I took a class on Whitman, Dickinson, Keats and Longfellow in college. It was team-taught by two department stars, Dr. Kiefer and Rodney Jones, one a natty dresser with a gorgeous head of curly hair, the other an acclaimed poet, a stereotypical professor in appearance, wry sense of humor and laconic delivery.

While I vividly recall my music department classes and classmates, I don’t remember much about my English classes. I was nominally an English major, but spent all of my free time in the music department, a holdover from high school’s music wing, where one could lounge for hours outside the band room, ostensibly studying or eating lunch.

In college, I had few friends in my major. I met Robby in my Whitman class. We were both just starting to take classes in our major, and excited to be out of gen-ed classes. He was quiet and so was I, both reluctant at first to speak up too much during this three-hour bi-weekly class. At the break, we would compare notes, discuss the poems we were studying, and found ourselves fast friends.

In that way youthful relationships do, we bonded quickly, spending mealtimes and study hours together, sometimes in my dorm room, sometimes in his. He was a transplant to southern Illinois from Florida, living with his beloved grandmother in the summers. He was smart in a way I hadn’t experienced yet, because I had spent so much time with musicians. He was insightful and philosophical, grasping big ideas in a short time, making connections I could not conceive. He was fascinating and funny.

And he was gay.

At least, I think he was. He never told me, but neither had the other gay friends I had. And being in music and theatre, I had a lot, dating back into high school. One of my college friends who was gay would sit and admire men’s butts with me in the music department lobby. We each had our top three. Mine, strangely enough, included the man who would eventually be my first husband.

But Robby never said anything about that part of his life. He talked about poetry and the power of language. We’d talk excitedly about the punctuation and spacing of Dickinson’s poetry, and the florid language in Longfellow. We were both gripped by Whitman, whose language rose like a gentle wind off the page and swept both of us in Romantic Era fervor.

When we exchanged letters over the summer, nature was our favored theme; he was moved by the endless fields of wheat in Illinois, the dry openness of the summer sky, rolling rivers hemmed by trees. They were the most breathtaking non-romantic letters I have ever gotten. I keep them in a box to this day, his blue-inked return address at his grandmother’s house a beacon on the envelope. “This is where Robby lived.”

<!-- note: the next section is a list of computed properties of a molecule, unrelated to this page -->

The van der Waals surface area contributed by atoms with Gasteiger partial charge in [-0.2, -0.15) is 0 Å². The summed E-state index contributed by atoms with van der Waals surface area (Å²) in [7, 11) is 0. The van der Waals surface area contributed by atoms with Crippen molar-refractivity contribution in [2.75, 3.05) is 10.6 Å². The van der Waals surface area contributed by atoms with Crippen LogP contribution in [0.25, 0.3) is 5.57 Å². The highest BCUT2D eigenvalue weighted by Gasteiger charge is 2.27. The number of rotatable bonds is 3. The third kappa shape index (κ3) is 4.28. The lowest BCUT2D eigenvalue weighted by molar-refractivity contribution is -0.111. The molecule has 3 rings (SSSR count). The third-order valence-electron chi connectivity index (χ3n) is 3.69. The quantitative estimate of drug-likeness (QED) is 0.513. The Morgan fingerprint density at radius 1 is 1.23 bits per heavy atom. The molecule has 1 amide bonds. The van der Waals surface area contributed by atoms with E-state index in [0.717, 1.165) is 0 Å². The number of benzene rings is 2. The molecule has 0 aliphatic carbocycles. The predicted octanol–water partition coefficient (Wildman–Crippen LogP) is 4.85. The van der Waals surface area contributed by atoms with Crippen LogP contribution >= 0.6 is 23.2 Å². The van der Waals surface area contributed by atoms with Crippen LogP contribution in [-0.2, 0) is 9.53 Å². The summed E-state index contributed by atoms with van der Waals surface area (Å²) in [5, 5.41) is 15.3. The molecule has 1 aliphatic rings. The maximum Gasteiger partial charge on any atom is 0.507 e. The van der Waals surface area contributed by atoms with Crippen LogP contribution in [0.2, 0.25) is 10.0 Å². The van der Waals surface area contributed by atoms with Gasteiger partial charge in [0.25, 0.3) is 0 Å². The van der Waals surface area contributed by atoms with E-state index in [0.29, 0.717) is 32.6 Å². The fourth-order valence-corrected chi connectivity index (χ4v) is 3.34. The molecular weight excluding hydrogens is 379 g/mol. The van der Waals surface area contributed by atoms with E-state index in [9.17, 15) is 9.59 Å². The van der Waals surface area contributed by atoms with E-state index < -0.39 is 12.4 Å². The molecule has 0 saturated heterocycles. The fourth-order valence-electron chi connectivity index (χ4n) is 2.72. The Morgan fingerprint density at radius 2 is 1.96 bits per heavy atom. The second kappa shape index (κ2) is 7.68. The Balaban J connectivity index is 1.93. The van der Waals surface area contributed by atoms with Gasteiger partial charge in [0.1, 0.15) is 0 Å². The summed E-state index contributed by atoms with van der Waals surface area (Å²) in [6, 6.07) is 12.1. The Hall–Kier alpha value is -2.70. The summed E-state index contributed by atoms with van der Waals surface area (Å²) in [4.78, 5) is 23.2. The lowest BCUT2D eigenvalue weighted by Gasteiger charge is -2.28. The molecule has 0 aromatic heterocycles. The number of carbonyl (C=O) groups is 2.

The next year, my junior year, I got pregnant and my whole life shifted. I was consumed with “what now,” with little time for wheat fields and Whitman. I struggled through a whole entire class on Faulkner, whose themes of broken families and unplanned pregnancy choked my brain as I was faced with a family who turned their back on me because of my unplanned pregnancy.

I lost a lot of friends when I got pregnant. I don’t remember specifically how I lost track of Robby. Maybe it was not having classes together. Maybe it was our vastly different lives. I saw him occasionally on campus. He visited briefly after I had the baby. And once, I ran into him at the grocery store, after I had my second child. He was friendly and my heart ached for the distance my life had traveled from the friends I once had. I was head-over-heels in love with my children, but I had no one to share that fervor with. 

A few months ago, I found out from another alumni of our university that Robby had died a few years ago. Very young, not yet 50. He had a brain tumor, which hurts doubly so because of his intense intellect and humor and kindness. Not the brain–don’t take the things that made him so marvelous. But all of it is taken now, and I never had the chance to tell him how much I missed those elegaic conversations we had, the chiding affection in our late-night meanderings, and those wild and passionate letters about wheat fields.

There’s an upcoming film being shown locally about Whitman. The poetry will be accompanied by some animation. I could just visit my copy of Leaves of Grass, and find Robby in the margin notes. But I think I will go to this film and hear what other people have to say about Whitman, to hear someone else’s intelligent observations of this great, gentle man of words. I suspect I’ll see Robby there, just on the edge of my vision, like he’s sitting next to me in that long poetry seminar, tapping his pen on his notebook pensively. Someone will say something brilliant, and for a moment, it will be Robby again, a dagger in the heart of the matter, bright and clean and smiling as he always was.


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